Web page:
The conversation between libertarians and Randians continues here in Colorado. In my last post on the topic, I mentioned that I'd received an email from Ari Armstrong of the Colorado Freedom Report. Because his comments were contained in a private email message, I did not feel free to discuss them in my weblog. However, Ari has now posted an extended consideration of the issues, so I'm happy to link to his essay and reply in kind.

First, a factual error: in framing the discussion, Ari states that I am Objectivist (that's the "official" self-description for Randians, although I think the latter term is more accurate, which is why I use it in my postings). Although I read an extreme amount of Ayn Rand in my teenage years and I used to consider myself an adherent of her school, I have not considered or called myself an Objectivist for many years. At this point I am, if anything, a Rand scholar, since I do continue to publish essays about her work and its place in intellectual history. (Naturally, just because I don't consider myself a Randian doesn't necessarily mean in reality I'm not a Randian; but I'll leave answering that question up to biographers and intellectual historians, if I ever rate discussion by such.)

Ari's thoughts contain a healthy realism about political movements. He notes that progressive movements tend to contain more than their share of free-thinkers, who may also be "free-doers" in many areas of life (and those areas may include the use of recreational substances). He also notes that small movements "tend to attract the nuts, those who just don't fit in anywhere else and want to move to a smaller pond" (I'm not sure it's fair to call such people "nuts", but I do think this phenomenon lends the libertarian movement a rather motley appearance). Yet his most important point is this:

Yet we needn't treat any group as if it were an undifferentiated whole. And what's most important are the ideas, not the people who claim membership in the group.

I wholeheartedly agree that no group is an undifferentiated whole; after all, just about the only "ism" I'll still own up to is individualism. Yet the principle of individualism does not exclude drawing conclusions about the tendencies exhibited by a group of individuals. After years of experience with both Randians and libertarians, I've drawn some broad conclusions about what individuals who self-describe using these two labels tend to be like (not ignoring that there are exceptions and sub-groups and hardliners vs. moderates and so on). And I've drawn even stronger conclusions regarding some of the established institutions within the Randian and libertarian worlds, such as the Institute for Ayn Rand Studies, The Objectivist Center, the Cato Institute, and the Libertarian Party. And specifically I've come to rather negative conclusions about the LP, based on several years of active involvement and many more years of interested observation. Unfortunately, at this point I think the onus of proof is on those who would argue that the LP is a positive and productive vehicle for freedom, given that one could spend one's time and energy on the kinds of efforts I discussed in my last post. As I say, I wish the reality were otherwise, because I don't like feeling politically homeless; but the "commitment to reason, rational persuasion, and honest self-criticism" that Ari notes is fundamental to both Randianism and libertarianism leads me to these conclusions based on the evidence I've accumulated over a span of many years.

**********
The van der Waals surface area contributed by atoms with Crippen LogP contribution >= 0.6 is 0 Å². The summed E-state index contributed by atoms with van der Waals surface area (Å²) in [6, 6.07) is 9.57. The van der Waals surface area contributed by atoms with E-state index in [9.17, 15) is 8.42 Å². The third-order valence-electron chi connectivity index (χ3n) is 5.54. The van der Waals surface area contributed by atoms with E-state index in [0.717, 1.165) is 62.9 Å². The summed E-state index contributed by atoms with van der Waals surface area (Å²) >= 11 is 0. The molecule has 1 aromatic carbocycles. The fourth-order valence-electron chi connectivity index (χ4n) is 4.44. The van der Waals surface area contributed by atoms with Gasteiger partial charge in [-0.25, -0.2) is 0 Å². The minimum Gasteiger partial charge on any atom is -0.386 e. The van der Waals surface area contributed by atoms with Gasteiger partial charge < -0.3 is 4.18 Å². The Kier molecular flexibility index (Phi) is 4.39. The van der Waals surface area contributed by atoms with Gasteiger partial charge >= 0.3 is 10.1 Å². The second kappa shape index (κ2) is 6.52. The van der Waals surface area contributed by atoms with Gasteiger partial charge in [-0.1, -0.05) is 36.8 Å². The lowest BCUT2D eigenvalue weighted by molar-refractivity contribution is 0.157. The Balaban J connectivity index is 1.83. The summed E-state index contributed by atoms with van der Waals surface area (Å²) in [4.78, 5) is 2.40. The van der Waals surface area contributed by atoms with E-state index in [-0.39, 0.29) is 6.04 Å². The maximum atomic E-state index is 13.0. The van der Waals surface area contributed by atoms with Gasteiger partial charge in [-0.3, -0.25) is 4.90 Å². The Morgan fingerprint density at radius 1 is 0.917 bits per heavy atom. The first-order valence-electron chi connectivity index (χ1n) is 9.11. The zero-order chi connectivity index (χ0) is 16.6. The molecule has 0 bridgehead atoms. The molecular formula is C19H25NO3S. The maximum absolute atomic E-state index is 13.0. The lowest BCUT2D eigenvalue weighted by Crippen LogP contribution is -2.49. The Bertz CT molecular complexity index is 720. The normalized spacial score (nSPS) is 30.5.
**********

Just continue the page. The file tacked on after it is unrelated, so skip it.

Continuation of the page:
Putting aside the particulars of party politics, Ari also addresses the issue of the appropriate relationship between theory and practice (or philosophers and activists) in political movements. Actually WalterInDenver raised this first, and Diana Hsieh discusses it at length, too. I was a philosophy major so perhaps my views are suspect, but I do agree with Diana that theorists are too often comfortable in their thinking chairs and don't even try to imagine the life of an activist. My concern with the libertarian movement is not that people within it are a-philosophical, but that in the main they are anti-government rather than pro-freedom, negative rather than positive, lacking a well-thought-out and well-presented vision of the benefits of a fully free society. In my experience this objection extends to Randians as well, although Rand herself at least protrayed a positive ideal in her novels (despite the fact that it is often mixed in with a great deal of vitriol and negativity).

To me the fight for freedom is a progressive movement, indeed a modern extension of the progressivism that brought civil rights to minorities in the USA. Some libertarians and Randians hark back to the 19th century, but I see that as deeply wrongheaded. The fight for freedom is a fight for the future and for human progress (material, scientific, political, ethical, spiritual). It is, as today's progressives claim, about peace and justice: "If you want peace, work for justice." Yet a specifically libertarian progressivism further recognizes that "If you want justice, work for freedom." It is the job of libertarians to work out what that means, to show how freedom is a truly and radically progressive cause in the 21st century. I have not seen libertarians do a good job of that, but then again I haven't quite done so either. Perhaps, to use the terminology of open-source software, this is an itch that I need to scratch....

Peter Saint-Andre > Journal